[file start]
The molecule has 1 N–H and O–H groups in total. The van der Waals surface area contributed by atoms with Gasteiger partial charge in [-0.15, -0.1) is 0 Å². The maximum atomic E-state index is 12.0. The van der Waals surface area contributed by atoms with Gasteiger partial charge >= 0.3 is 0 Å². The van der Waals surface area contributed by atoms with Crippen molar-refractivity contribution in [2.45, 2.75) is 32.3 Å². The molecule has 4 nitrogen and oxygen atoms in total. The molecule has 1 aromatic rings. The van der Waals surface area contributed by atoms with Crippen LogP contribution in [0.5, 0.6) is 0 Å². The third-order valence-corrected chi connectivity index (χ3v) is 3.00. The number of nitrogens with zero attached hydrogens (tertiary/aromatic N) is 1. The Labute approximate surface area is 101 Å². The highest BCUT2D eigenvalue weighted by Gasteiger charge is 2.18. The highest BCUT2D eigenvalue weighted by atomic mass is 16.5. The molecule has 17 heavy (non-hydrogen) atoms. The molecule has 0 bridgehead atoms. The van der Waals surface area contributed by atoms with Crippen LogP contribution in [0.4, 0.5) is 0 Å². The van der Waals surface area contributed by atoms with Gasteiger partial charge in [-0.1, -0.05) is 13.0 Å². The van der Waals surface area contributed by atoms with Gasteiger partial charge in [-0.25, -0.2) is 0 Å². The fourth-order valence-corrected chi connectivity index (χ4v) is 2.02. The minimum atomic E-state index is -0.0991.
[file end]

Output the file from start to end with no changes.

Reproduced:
The molecule has 1 N–H and O–H groups in total. The van der Waals surface area contributed by atoms with Gasteiger partial charge in [-0.15, -0.1) is 0 Å². The maximum atomic E-state index is 12.0. The van der Waals surface area contributed by atoms with Gasteiger partial charge >= 0.3 is 0 Å². The van der Waals surface area contributed by atoms with Crippen molar-refractivity contribution in [2.45, 2.75) is 32.3 Å². The molecule has 4 nitrogen and oxygen atoms in total. The molecule has 1 aromatic rings. The van der Waals surface area contributed by atoms with Crippen LogP contribution in [0.5, 0.6) is 0 Å². The third-order valence-corrected chi connectivity index (χ3v) is 3.00. The number of nitrogens with zero attached hydrogens (tertiary/aromatic N) is 1. The Labute approximate surface area is 101 Å². The highest BCUT2D eigenvalue weighted by Gasteiger charge is 2.18. The highest BCUT2D eigenvalue weighted by atomic mass is 16.5. The molecule has 17 heavy (non-hydrogen) atoms. The molecule has 0 bridgehead atoms. The van der Waals surface area contributed by atoms with Crippen LogP contribution in [0.4, 0.5) is 0 Å². The van der Waals surface area contributed by atoms with Gasteiger partial charge in [-0.1, -0.05) is 13.0 Å². The van der Waals surface area contributed by atoms with Gasteiger partial charge in [-0.25, -0.2) is 0 Å². The fourth-order valence-corrected chi connectivity index (χ4v) is 2.02. The minimum atomic E-state index is -0.0991.